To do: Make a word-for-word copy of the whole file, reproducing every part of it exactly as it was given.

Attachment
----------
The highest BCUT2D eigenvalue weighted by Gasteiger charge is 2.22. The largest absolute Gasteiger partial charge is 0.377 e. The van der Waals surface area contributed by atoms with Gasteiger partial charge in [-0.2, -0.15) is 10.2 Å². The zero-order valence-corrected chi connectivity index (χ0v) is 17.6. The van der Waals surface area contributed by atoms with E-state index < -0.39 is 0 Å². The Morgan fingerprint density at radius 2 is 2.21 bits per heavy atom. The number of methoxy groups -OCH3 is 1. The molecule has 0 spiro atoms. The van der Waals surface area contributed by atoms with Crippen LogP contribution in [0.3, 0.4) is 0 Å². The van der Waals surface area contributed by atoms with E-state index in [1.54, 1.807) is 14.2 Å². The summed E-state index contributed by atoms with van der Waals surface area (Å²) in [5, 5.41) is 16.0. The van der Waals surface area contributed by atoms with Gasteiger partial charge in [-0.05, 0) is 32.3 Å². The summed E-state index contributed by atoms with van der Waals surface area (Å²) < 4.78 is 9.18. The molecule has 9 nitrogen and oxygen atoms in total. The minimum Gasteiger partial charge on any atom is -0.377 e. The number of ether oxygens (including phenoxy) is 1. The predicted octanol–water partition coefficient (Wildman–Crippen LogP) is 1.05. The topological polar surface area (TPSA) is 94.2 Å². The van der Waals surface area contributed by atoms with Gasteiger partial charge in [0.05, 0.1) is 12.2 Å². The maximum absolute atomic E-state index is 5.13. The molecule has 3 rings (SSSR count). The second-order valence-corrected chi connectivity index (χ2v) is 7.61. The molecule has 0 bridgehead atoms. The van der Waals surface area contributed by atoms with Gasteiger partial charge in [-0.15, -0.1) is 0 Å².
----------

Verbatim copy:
The highest BCUT2D eigenvalue weighted by Gasteiger charge is 2.22. The largest absolute Gasteiger partial charge is 0.377 e. The van der Waals surface area contributed by atoms with Gasteiger partial charge in [-0.2, -0.15) is 10.2 Å². The zero-order valence-corrected chi connectivity index (χ0v) is 17.6. The van der Waals surface area contributed by atoms with E-state index < -0.39 is 0 Å². The Morgan fingerprint density at radius 2 is 2.21 bits per heavy atom. The number of methoxy groups -OCH3 is 1. The molecule has 0 spiro atoms. The van der Waals surface area contributed by atoms with Crippen LogP contribution in [0.3, 0.4) is 0 Å². The van der Waals surface area contributed by atoms with E-state index in [1.54, 1.807) is 14.2 Å². The summed E-state index contributed by atoms with van der Waals surface area (Å²) in [5, 5.41) is 16.0. The van der Waals surface area contributed by atoms with Gasteiger partial charge in [-0.05, 0) is 32.3 Å². The summed E-state index contributed by atoms with van der Waals surface area (Å²) < 4.78 is 9.18. The molecule has 9 nitrogen and oxygen atoms in total. The minimum Gasteiger partial charge on any atom is -0.377 e. The number of ether oxygens (including phenoxy) is 1. The predicted octanol–water partition coefficient (Wildman–Crippen LogP) is 1.05. The topological polar surface area (TPSA) is 94.2 Å². The van der Waals surface area contributed by atoms with Gasteiger partial charge in [0.05, 0.1) is 12.2 Å². The maximum absolute atomic E-state index is 5.13. The molecule has 3 rings (SSSR count). The second-order valence-corrected chi connectivity index (χ2v) is 7.61. The molecule has 0 bridgehead atoms. The van der Waals surface area contributed by atoms with Gasteiger partial charge in [-0.15, -0.1) is 0 Å².